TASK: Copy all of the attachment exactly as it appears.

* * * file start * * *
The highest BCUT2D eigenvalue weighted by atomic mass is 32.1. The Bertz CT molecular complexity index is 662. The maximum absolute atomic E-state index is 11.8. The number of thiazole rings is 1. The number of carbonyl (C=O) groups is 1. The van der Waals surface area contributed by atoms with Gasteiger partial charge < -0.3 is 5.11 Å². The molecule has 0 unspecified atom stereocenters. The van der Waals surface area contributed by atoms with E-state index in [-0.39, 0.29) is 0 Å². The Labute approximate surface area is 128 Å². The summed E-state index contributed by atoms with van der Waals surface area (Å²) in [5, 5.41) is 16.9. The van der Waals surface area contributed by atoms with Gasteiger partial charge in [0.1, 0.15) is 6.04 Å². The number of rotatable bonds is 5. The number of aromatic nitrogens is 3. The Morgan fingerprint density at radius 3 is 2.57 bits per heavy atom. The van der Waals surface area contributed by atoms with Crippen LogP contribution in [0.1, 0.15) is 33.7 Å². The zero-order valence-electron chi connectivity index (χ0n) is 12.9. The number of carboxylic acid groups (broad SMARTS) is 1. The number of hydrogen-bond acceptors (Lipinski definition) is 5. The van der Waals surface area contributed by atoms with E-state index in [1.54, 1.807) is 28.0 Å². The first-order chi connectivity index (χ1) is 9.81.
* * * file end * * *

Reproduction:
The highest BCUT2D eigenvalue weighted by atomic mass is 32.1. The Bertz CT molecular complexity index is 662. The maximum absolute atomic E-state index is 11.8. The number of thiazole rings is 1. The number of carbonyl (C=O) groups is 1. The van der Waals surface area contributed by atoms with Gasteiger partial charge < -0.3 is 5.11 Å². The molecule has 0 unspecified atom stereocenters. The van der Waals surface area contributed by atoms with E-state index in [-0.39, 0.29) is 0 Å². The Labute approximate surface area is 128 Å². The summed E-state index contributed by atoms with van der Waals surface area (Å²) in [5, 5.41) is 16.9. The van der Waals surface area contributed by atoms with Gasteiger partial charge in [0.1, 0.15) is 6.04 Å². The number of rotatable bonds is 5. The number of aromatic nitrogens is 3. The Morgan fingerprint density at radius 3 is 2.57 bits per heavy atom. The van der Waals surface area contributed by atoms with Crippen LogP contribution in [0.1, 0.15) is 33.7 Å². The zero-order valence-electron chi connectivity index (χ0n) is 12.9. The number of carboxylic acid groups (broad SMARTS) is 1. The number of hydrogen-bond acceptors (Lipinski definition) is 5. The van der Waals surface area contributed by atoms with E-state index in [1.54, 1.807) is 28.0 Å². The first-order chi connectivity index (χ1) is 9.81.